Warren, Karen J., ed. 1996. Ecological Feminist Philosophies (A Hypatia Book). Bloomington: Indiana University Press.

Warren, Karen, and Erkal, Nisvan, eds. 1997. Ecofeminism: Women, Culture, Nature. Bloomington: Indiana University Press.

Cite this article
Pick a style below, and copy the text for your bibliography.

  • MLA
  • Chicago
  • APA

"Environmental Ethics: IV. Ecofeminism." Encyclopedia of Bioethics. . 19 Jan. 2019 <>.

"Environmental Ethics: IV. Ecofeminism." Encyclopedia of Bioethics. . (January 19, 2019).

"Environmental Ethics: IV. Ecofeminism." Encyclopedia of Bioethics. . Retrieved January 19, 2019 from

Learn more about citation styles

Citation styles gives you the ability to cite reference entries and articles according to common styles from the Modern Language Association (MLA), The Chicago Manual of Style, and the American Psychological Association (APA).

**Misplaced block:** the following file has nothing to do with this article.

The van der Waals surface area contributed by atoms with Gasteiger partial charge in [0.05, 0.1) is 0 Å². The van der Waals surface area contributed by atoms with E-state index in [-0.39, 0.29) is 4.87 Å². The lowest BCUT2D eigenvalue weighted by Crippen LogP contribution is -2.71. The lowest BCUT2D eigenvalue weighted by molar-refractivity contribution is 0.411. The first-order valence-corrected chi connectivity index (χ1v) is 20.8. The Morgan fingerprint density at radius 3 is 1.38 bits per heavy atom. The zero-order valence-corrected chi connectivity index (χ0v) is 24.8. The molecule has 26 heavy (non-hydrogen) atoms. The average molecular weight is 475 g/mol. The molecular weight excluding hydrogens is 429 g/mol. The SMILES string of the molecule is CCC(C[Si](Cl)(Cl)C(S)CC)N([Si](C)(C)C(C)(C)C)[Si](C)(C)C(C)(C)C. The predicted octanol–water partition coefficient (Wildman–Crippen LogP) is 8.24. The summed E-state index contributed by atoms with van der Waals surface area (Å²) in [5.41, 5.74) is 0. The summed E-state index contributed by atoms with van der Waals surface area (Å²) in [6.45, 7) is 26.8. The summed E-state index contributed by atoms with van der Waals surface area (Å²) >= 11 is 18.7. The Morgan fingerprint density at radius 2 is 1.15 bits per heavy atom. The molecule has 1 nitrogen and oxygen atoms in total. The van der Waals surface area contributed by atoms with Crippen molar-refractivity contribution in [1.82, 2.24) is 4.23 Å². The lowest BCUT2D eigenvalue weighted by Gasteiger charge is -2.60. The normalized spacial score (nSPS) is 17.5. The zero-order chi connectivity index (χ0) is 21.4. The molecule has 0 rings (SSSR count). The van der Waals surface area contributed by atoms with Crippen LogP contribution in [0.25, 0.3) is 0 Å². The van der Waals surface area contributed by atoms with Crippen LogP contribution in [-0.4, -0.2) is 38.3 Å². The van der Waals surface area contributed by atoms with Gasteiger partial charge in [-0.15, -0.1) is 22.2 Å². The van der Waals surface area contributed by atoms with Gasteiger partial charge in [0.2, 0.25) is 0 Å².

Within the “Cite this article” tool, pick a style to see how all available information looks when formatted according to that style. Then, copy and paste the text into your bibliography or works cited list.

Because each style has its own formatting nuances that evolve over time and not all information is available for every reference entry or article, cannot guarantee each citation it generates. Therefore, it’s best to use citations as a starting point before checking the style against your school or publication’s requirements and the most-recent information available at these sites:

Modern Language Association

The Chicago Manual of Style

American Psychological Association

  • Most online reference entries and articles do not have page numbers. Therefore, that information is unavailable for most content. However, the date of retrieval is often important. Refer to each style’s convention regarding the best way to format page numbers and retrieval dates.
  • In addition to the MLA, Chicago, and APA styles, your school, university, publication, or institution may have its own requirements for citations. Therefore, be sure to refer to those guidelines when editing your bibliography or works cited list.